A Snapshot of the IBM Personal Operating Systems Strategy

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by Sam Kahn

As OS/2 developers, you are likely to be rolling out your own applications that exploit OS/2 2.1. These applications might range from personal productivity and vertical applications developed for resale, to internally developed line-of-business applications for large enterprises.

At the same time, we are all making investment decisions on our next wave of products. This article is intended to be a brief description of the IBM Personal Operating System (POS) decisions with respect to OS/2 2.x, the microkernel-based Workplace Operating Systems (Workplace OSs), and Taligent. IBM is keenly interested in how you're planning to invest in its platforms, versus other current and emerging alternatives.

All of us are making these decisions in tight economic times and in an environment of fierce competition; so we both need an investment strategy that balances our immediate and long-term needs.

We are investing in enhancements to OS/2 2.x because that is where the largest immediate opportunity is. At the same time, we recognize that RISC price/performance will soon make it very attractive in the PC market, and that Intel architecture products are becoming much more powerful and are driving into the workstation market. We need an operating system base that will let our customers take advantage of both RISC and CISC (Intel) architectures. The Microkernel-based Workplace OSs will be our solution.

However, Microkernel and related technologies provide much more than just portability. They enable a new level of modularity within the operating systems that dramatically reduces the overall system complexity. They will let us be more responsive to our customers at an affordable development expense; and allow other vendors to more easily add or enhance parts of the operating system, such as device drivers, file systems, emulators, and much more.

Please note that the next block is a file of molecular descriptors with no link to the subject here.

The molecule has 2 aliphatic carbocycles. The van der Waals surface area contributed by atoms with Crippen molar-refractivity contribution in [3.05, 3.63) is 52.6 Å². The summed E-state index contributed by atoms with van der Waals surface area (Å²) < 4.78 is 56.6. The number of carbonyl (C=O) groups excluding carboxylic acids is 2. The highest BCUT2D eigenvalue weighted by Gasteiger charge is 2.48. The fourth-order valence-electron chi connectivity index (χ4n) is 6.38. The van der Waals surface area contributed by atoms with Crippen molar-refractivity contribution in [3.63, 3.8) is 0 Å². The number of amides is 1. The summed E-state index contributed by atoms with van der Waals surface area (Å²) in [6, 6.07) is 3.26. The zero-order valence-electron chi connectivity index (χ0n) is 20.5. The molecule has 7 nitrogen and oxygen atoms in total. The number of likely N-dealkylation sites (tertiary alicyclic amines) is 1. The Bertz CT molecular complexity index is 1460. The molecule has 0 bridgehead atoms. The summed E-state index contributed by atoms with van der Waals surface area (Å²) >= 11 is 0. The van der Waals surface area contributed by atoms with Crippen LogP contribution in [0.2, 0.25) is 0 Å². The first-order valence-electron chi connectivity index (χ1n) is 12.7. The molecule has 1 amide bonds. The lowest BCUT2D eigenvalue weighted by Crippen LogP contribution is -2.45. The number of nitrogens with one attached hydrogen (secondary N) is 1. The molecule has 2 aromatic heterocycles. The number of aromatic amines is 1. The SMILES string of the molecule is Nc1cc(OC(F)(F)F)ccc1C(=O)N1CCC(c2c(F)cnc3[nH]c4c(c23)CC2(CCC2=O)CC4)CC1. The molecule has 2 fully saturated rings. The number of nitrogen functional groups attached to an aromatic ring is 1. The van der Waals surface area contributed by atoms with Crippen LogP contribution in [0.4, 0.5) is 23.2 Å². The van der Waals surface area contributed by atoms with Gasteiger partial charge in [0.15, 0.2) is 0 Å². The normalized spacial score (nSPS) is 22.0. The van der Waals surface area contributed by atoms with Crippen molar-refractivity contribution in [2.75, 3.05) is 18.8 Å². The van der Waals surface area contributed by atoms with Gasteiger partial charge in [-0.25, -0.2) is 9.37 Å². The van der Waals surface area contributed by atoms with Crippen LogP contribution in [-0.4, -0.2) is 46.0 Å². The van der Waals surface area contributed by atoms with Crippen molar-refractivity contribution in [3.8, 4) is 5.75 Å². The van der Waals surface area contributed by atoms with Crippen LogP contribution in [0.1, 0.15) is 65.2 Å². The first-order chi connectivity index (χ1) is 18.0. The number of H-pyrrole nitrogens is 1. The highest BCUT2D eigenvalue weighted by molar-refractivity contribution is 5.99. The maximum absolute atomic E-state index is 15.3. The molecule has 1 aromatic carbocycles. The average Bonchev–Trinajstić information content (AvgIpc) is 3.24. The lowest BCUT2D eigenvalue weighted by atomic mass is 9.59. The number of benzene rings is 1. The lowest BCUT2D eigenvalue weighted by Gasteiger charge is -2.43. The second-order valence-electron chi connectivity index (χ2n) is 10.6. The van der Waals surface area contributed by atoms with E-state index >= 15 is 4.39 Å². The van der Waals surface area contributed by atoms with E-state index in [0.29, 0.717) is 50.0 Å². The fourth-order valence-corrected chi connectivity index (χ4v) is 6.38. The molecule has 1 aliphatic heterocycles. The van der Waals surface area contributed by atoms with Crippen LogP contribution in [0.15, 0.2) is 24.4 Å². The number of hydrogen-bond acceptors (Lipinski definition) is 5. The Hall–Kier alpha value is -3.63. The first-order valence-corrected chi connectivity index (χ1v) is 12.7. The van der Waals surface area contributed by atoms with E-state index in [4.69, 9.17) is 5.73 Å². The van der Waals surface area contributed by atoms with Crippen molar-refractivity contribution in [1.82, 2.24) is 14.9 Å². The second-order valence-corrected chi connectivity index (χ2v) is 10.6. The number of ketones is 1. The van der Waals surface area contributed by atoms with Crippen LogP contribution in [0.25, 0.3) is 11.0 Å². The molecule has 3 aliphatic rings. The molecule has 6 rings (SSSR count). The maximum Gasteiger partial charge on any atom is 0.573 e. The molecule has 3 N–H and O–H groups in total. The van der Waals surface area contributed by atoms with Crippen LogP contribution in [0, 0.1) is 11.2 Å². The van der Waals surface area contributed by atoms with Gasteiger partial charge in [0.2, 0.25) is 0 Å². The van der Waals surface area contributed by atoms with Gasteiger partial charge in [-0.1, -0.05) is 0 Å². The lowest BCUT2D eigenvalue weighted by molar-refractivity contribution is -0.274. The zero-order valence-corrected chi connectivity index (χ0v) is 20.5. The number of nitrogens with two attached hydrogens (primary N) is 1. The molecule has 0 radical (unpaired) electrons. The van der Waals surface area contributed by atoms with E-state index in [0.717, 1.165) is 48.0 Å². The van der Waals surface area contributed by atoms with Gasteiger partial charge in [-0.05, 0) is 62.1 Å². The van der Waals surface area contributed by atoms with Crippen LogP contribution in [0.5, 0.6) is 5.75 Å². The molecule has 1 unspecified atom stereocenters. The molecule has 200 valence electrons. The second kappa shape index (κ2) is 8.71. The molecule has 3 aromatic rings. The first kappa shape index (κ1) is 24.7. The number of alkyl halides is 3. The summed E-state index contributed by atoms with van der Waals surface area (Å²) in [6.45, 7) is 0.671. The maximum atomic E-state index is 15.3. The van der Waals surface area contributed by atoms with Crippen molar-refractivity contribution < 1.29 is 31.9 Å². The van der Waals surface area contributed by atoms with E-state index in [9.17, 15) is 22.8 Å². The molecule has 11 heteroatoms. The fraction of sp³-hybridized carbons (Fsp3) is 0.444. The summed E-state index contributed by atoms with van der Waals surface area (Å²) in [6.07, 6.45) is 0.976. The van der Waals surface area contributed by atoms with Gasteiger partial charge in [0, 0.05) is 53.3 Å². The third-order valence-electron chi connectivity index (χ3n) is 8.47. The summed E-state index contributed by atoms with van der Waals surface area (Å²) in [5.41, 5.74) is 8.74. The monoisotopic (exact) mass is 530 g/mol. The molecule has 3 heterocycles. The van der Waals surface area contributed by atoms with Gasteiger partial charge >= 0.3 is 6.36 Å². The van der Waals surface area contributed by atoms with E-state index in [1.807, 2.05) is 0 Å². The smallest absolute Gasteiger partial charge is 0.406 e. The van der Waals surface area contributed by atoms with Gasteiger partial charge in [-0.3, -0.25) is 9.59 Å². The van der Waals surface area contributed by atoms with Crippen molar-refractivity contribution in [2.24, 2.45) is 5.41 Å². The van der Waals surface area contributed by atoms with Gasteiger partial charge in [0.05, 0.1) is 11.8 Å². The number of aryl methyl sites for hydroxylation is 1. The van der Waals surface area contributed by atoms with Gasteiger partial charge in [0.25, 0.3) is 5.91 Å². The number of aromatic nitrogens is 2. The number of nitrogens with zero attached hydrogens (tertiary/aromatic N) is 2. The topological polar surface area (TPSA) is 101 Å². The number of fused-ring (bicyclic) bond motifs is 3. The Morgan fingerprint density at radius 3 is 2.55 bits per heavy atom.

We have featured OS/2 as The Integrating Platform, based on its ability to run OS/2 2.x, OS/2 1.x, DOS, and Windows applications concurrently. At the same time, we are recommending that all OS/2 applications be fully 32-bit to take full native advantage of both RISC and Intel 32-bit architectures. We also encourage you to consider moving or creating functions as Personality Neutral Servers. This lets your code run directly on the Microkernel, and be independent of the operating system (personality). One way to think of this environment is the notion of client/server within a single system. This has some obvious advantages for applications such as databases, which service users in one or more application environments. Other applications, such as key functions of a spreadsheet package or word processor, can be separated as servers that operate asynchronously and are independent of the user interface. These portions of applications are good candidates for Personality Neutral Servers, while the user interface itself runs in the personality and conforms to its style.

As IBM concentrate on the internal structure of Workplace OSs, we also must concentrate on user-visible functions. IBM is investing heavily in object technology, because it has reached a level of maturity where it can contribute very significantly to both application development productivity and end-user ease of use. We are currently in Beta test with enhancements to our System Object Model (SOM), frameworks, class libraries, and a visual builder. We will enhance our offerings in stages over the next 12-18 months with technology developed by Taligent.